Google Releases Chrome 55, Fixes 36 Security Holes And Defaults To HTML5, Will The Update Also Kill Adobe Flash?


Google is finally addressing the 12 severity security flaws in its Google Chrome web browser. The search giant this week, has released the latest version of its Chrome browser, with Chrome 55 addressing multiple security issues and killing Flash contents in favor of HTML5.

The latest Chrome 55 update, according to, addresses no less than 36 security fixes which mitigate a variety of issues including a same-origin bypass, buffer overflow vulnerabilities, and the universal cross-site scripting vulnerabilities (much commonly known as XSS).

Four of these serious bugs were tied to PDFium, the Chrome browser's default PDF viewer. Another five were linked to universal cross-site scripting vulnerabilities in the browser's Blink web engine, and two were related to Google Chrome's V8 Javascript engine.

As reported earlier by, 26 of the serious bugs fixes were contributed by independent security researchers who just received a total of more than $64,000 from Google as part of the search giant's bug bounty program for the Google Chrome web browser.

The Chrome 55 update also includes some improvements in usability, including some improvements to the browser's V8 JavaScript engine which, according to Google, would provide a 50 percent average reduction in memory consumption. Google said the changes will impact mobile devices with lower amounts of RAM.

Another big improvement is the addition of CSS automatic hyphenation. This helped improve the visual consistency of text blocks by allowing the Chrome 55 browser to hyphenate words when doing line-wrapping. However, it's only supported on MacOS and Android platforms, and still not available to Linux and Windows operating systems.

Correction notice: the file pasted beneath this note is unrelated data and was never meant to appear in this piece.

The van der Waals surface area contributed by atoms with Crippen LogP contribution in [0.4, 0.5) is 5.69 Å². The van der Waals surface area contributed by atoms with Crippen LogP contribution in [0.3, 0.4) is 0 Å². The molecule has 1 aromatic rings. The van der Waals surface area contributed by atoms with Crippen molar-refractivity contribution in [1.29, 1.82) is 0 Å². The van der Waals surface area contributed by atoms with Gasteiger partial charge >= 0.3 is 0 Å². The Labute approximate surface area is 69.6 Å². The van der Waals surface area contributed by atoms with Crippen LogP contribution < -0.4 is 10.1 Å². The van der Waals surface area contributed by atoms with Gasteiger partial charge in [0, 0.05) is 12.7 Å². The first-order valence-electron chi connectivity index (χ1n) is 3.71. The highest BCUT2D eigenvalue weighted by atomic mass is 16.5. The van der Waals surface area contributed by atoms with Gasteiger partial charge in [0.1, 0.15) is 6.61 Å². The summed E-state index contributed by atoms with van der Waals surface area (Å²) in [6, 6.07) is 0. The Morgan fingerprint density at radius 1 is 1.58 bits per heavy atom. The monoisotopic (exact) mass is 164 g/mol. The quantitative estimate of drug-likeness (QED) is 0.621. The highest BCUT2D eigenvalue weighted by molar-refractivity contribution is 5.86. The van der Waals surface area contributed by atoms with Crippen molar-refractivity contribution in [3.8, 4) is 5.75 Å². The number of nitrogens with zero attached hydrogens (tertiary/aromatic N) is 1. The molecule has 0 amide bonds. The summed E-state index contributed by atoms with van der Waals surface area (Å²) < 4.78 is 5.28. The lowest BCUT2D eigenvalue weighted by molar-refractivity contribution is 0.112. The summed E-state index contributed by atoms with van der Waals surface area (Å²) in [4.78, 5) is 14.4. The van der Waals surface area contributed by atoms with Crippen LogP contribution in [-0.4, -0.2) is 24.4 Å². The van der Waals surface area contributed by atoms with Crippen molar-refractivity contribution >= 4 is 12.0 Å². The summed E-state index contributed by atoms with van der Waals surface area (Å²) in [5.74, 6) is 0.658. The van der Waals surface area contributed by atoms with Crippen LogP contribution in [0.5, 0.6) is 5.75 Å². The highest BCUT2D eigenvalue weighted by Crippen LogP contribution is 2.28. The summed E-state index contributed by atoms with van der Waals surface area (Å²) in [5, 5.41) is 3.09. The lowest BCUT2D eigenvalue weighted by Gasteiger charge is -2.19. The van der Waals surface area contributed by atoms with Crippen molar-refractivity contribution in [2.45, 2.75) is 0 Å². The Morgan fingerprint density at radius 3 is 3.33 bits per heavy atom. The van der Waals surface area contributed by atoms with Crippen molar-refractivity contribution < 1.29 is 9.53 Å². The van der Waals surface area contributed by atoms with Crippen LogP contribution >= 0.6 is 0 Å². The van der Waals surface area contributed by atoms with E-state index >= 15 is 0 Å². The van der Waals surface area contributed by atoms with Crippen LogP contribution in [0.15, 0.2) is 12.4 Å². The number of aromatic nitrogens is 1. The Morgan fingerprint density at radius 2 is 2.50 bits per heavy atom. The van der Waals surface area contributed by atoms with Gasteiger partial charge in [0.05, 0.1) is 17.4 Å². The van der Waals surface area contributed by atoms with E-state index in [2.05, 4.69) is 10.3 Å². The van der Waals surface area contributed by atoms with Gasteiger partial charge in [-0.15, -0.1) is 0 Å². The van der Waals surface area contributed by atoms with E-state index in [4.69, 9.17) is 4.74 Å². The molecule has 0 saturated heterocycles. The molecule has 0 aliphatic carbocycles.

As mentioned earlier by MacRumors, the update also brings the most visible move away from the Flash by defaulting to HTML5 and blocking Adobe Flash contents. In Chrome 55, users are prompted to enable Flash when they visit websites that lack HTML5 capability. However, Google has made some exemption here to minimize disruption to the user's experience. These include Flash supported websites and the ten most popular sites on the web.

The shift to HTML5 is no longer new to everyone, Google has been phasing out Flash support since September, with Chrome 53 of the browser started blocking Flash-based contents.

In addition, Google Chrome 55 is also available for download for Mac users, with updates for Google Chrome OS and Google Chrome on Android coming shortly. An update for the iOS browser app is also being planned in the future.

Google Chrome users can find the full list of vulnerabilities and bug fixes at the official Google Chrome blog site.

© 2024 University Herald, All rights reserved. Do not reproduce without permission.
Join the Discussion
Real Time Analytics